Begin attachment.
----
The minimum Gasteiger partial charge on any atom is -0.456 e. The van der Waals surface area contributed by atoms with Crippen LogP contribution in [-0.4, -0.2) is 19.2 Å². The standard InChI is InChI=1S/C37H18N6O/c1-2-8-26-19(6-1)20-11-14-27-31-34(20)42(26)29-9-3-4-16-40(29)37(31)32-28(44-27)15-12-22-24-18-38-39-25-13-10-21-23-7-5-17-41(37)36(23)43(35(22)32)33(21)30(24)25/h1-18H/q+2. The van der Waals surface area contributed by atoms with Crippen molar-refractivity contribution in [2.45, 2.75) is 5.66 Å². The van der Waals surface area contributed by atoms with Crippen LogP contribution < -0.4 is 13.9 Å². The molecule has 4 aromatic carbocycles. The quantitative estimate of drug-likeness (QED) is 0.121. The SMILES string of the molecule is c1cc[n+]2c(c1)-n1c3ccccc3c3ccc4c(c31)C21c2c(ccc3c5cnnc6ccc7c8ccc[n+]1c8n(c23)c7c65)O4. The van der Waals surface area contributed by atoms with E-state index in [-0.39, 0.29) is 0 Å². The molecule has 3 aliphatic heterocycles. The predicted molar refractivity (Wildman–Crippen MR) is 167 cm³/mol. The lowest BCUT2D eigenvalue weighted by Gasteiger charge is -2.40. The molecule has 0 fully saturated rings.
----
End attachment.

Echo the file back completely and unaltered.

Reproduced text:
The minimum Gasteiger partial charge on any atom is -0.456 e. The van der Waals surface area contributed by atoms with Crippen LogP contribution in [-0.4, -0.2) is 19.2 Å². The standard InChI is InChI=1S/C37H18N6O/c1-2-8-26-19(6-1)20-11-14-27-31-34(20)42(26)29-9-3-4-16-40(29)37(31)32-28(44-27)15-12-22-24-18-38-39-25-13-10-21-23-7-5-17-41(37)36(23)43(35(22)32)33(21)30(24)25/h1-18H/q+2. The van der Waals surface area contributed by atoms with Crippen molar-refractivity contribution in [2.45, 2.75) is 5.66 Å². The van der Waals surface area contributed by atoms with Crippen LogP contribution < -0.4 is 13.9 Å². The molecule has 4 aromatic carbocycles. The quantitative estimate of drug-likeness (QED) is 0.121. The SMILES string of the molecule is c1cc[n+]2c(c1)-n1c3ccccc3c3ccc4c(c31)C21c2c(ccc3c5cnnc6ccc7c8ccc[n+]1c8n(c23)c7c65)O4. The van der Waals surface area contributed by atoms with E-state index in [-0.39, 0.29) is 0 Å². The molecule has 3 aliphatic heterocycles. The predicted molar refractivity (Wildman–Crippen MR) is 167 cm³/mol. The lowest BCUT2D eigenvalue weighted by Gasteiger charge is -2.40. The molecule has 0 fully saturated rings.